One of the longest-serving power stations in Sydney which has stayed locked up for many years will soon be revived and opened for the first time in over a century. White Bay Power Station in Rozelle was constructed between 1912 and 1917 and closed permanently in 1983. But soon it will swing open its doors for the 24th Biennale of Sydney, marking the first time the site will open its doors to the general public in over 100 years. The highly anticipated theme for Australia’s largest contemporary arts event is Ten Thousand Suns and will take over a number of Sydney venues from March 9 to June 10, 2024. Learn more about this year’s theme and artists here.
White Bay Power Station to reopen next year
Although inactive for many decades, a staggering $100 million has been spent on the restoration and conservation of the heritage-listed site. In fact, much of its machinery and equipment from before the 1950s has been retained over the years. The government confirmed in the early 2000s that the power station would be retained for cultural and creative purposes. But despite extensive repair work and upgrades over the years, the site has remained inaccessible to the general public. When it opens for the Biennale of Sydney, people will get the opportunity to explore the historic spot for free.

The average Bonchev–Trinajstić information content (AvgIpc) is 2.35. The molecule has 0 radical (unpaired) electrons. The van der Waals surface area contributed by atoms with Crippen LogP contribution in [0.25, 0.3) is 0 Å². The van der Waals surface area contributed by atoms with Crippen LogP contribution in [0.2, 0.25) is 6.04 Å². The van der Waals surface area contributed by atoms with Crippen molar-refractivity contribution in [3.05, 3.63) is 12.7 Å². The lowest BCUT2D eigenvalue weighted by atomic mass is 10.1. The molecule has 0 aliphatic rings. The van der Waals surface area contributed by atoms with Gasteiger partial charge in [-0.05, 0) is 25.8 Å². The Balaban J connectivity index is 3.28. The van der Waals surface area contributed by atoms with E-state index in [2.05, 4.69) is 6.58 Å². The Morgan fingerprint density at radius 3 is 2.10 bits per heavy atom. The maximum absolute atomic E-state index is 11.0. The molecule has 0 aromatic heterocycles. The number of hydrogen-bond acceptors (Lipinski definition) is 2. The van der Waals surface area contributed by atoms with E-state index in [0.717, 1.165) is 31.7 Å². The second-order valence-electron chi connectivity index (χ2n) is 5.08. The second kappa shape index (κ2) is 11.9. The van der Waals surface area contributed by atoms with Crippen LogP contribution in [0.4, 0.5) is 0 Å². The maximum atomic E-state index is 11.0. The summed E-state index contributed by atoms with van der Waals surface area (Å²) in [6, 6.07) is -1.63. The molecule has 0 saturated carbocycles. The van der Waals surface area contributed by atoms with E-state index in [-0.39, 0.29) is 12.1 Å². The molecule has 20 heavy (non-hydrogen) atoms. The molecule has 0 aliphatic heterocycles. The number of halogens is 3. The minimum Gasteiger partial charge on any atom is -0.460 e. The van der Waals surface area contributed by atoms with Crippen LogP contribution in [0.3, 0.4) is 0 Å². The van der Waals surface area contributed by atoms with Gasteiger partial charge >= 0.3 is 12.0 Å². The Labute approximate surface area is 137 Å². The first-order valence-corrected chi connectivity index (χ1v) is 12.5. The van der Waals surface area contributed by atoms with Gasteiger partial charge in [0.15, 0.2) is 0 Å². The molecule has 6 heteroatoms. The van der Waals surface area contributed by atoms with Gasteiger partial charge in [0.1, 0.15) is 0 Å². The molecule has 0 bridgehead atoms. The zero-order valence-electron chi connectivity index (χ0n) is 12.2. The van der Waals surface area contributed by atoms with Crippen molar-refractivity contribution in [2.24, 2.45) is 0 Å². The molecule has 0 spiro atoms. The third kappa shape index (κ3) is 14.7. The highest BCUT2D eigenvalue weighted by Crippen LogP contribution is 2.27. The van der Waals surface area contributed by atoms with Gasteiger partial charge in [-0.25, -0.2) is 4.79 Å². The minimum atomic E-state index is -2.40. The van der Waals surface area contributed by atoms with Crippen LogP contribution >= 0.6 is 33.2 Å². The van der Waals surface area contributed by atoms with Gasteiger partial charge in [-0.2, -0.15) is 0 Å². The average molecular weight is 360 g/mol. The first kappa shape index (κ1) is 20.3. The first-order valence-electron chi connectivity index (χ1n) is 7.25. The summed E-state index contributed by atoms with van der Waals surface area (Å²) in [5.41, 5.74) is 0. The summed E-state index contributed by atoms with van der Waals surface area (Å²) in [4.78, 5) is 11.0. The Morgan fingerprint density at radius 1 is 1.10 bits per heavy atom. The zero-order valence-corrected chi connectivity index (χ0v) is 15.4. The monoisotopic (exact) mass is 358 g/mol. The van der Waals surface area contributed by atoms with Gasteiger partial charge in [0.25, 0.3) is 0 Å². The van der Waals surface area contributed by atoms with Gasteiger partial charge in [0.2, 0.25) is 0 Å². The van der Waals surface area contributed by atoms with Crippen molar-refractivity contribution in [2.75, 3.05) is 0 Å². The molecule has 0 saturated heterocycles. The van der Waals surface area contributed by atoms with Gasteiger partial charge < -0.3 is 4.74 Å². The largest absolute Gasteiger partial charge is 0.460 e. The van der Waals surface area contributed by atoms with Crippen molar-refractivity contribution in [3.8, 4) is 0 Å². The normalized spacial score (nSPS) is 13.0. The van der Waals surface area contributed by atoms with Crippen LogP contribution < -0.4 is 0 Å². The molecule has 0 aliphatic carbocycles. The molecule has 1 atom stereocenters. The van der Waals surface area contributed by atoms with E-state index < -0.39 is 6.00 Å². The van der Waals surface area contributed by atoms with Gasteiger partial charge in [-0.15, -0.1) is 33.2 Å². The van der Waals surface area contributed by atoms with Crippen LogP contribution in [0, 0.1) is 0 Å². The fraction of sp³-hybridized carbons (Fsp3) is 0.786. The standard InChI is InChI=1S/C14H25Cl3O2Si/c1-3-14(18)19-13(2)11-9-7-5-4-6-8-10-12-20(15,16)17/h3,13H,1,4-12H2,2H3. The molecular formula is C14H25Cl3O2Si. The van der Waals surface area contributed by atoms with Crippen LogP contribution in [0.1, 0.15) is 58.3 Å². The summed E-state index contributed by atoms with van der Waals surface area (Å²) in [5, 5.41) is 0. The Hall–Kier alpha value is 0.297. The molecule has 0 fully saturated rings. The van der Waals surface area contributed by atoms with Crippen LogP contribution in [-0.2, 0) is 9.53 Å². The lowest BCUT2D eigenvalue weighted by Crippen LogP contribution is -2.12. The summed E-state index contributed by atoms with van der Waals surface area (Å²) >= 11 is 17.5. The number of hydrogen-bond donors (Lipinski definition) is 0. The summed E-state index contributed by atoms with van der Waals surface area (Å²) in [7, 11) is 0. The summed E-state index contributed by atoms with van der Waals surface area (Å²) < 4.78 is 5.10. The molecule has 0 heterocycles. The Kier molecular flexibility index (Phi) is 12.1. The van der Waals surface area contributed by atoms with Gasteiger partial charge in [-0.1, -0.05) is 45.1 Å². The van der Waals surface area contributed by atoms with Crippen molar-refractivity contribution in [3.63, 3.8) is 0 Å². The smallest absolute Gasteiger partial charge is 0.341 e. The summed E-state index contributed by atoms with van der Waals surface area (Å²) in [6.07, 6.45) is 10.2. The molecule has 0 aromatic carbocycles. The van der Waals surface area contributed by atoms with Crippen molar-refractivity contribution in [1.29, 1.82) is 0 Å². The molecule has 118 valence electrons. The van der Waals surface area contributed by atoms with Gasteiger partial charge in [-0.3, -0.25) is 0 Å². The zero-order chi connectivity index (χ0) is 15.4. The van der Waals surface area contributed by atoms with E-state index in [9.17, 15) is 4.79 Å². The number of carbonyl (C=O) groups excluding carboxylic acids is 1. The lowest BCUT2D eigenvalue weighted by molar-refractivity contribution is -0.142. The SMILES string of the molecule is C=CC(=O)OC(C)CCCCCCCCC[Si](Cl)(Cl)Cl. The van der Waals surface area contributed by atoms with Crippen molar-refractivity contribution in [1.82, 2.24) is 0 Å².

“The Biennale of Sydney at White Bay Power Station will be a major event on the international stage and will draw people from all over the world to view the work of some of the best local, national and international artists in a magnificent new space, with free admission for all,” Minister for the Arts John Graham said.
No plans for the site beyond the Biennale have yet been revealed although Minister for Planning and Public Spaces Paul Scully emphasised that planning is underway for the site’s long-term future.
Learn more about White Bay Power Station here.